Interorbital Systems successfully tested its new Vernier thruster technology today at a test facility near the Mojave Air and Space Port in Mojave, CA. The thruster, developed and built in-house by IOS engineers, is designed to control attitude on the company's NEPTUNE series rockets.
Some Common Propulsion Modules (CPMs) on NEPTUNE rockets will have four Vernier thrusters, which are gimballed to provide pitch, yaw, and roll control during powered flight. The engines are powered with storable high-density nitric acid and turpentine, the first of their kind in the United States.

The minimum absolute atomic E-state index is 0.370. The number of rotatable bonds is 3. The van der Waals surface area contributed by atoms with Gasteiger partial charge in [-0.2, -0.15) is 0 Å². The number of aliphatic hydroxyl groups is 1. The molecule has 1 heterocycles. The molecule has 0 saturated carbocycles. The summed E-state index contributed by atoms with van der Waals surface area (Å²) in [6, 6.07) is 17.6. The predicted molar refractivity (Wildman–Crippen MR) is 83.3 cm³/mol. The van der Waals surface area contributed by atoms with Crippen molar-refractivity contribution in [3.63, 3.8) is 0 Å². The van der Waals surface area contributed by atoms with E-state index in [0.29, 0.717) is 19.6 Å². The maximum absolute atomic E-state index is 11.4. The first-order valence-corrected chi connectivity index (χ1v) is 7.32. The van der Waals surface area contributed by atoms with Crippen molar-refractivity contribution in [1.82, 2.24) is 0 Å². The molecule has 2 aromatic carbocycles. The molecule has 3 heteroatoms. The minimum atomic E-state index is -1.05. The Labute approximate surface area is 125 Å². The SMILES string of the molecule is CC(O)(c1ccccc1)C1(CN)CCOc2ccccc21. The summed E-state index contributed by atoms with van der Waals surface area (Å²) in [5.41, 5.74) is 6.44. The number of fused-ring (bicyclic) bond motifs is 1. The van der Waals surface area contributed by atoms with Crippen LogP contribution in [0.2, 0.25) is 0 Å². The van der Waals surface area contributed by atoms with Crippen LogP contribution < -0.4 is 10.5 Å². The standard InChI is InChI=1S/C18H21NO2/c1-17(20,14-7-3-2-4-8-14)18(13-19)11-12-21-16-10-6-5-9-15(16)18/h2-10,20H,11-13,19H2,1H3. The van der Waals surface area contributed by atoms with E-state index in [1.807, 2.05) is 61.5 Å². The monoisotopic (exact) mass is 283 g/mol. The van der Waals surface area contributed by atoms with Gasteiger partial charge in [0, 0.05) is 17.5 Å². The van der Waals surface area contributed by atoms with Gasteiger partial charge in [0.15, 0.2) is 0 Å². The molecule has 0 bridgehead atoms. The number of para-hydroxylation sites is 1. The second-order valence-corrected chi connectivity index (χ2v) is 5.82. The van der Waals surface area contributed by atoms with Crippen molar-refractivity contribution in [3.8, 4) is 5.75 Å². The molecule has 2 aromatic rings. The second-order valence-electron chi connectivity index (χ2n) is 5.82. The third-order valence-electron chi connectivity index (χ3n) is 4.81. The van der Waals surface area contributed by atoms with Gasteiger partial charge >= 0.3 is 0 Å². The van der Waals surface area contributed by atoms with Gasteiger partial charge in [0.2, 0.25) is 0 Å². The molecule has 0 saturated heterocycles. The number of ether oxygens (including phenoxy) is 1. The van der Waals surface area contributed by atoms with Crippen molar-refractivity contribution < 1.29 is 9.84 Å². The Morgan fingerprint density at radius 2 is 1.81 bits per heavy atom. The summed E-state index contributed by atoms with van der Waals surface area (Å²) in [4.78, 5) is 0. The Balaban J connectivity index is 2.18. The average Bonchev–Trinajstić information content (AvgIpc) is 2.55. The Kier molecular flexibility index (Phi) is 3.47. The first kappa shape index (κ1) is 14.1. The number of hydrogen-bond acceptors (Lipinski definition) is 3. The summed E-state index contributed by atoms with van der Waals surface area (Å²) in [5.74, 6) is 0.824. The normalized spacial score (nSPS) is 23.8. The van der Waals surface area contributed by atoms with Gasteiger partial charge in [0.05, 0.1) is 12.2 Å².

In addition to confirming the Vernier thruster's operation, the test verified IOS' CPM controller and guidance software. The controller acts as the electromechanical interface between the CPM and guidance software. The guidance software was specifically developed to control the launch of IOS' NEPTUNE rockets, and allows launches to be controlled from a commercially available laptop or desktop computer.
The engine test also allowed IOS to test its launch crew training and ground support equipment.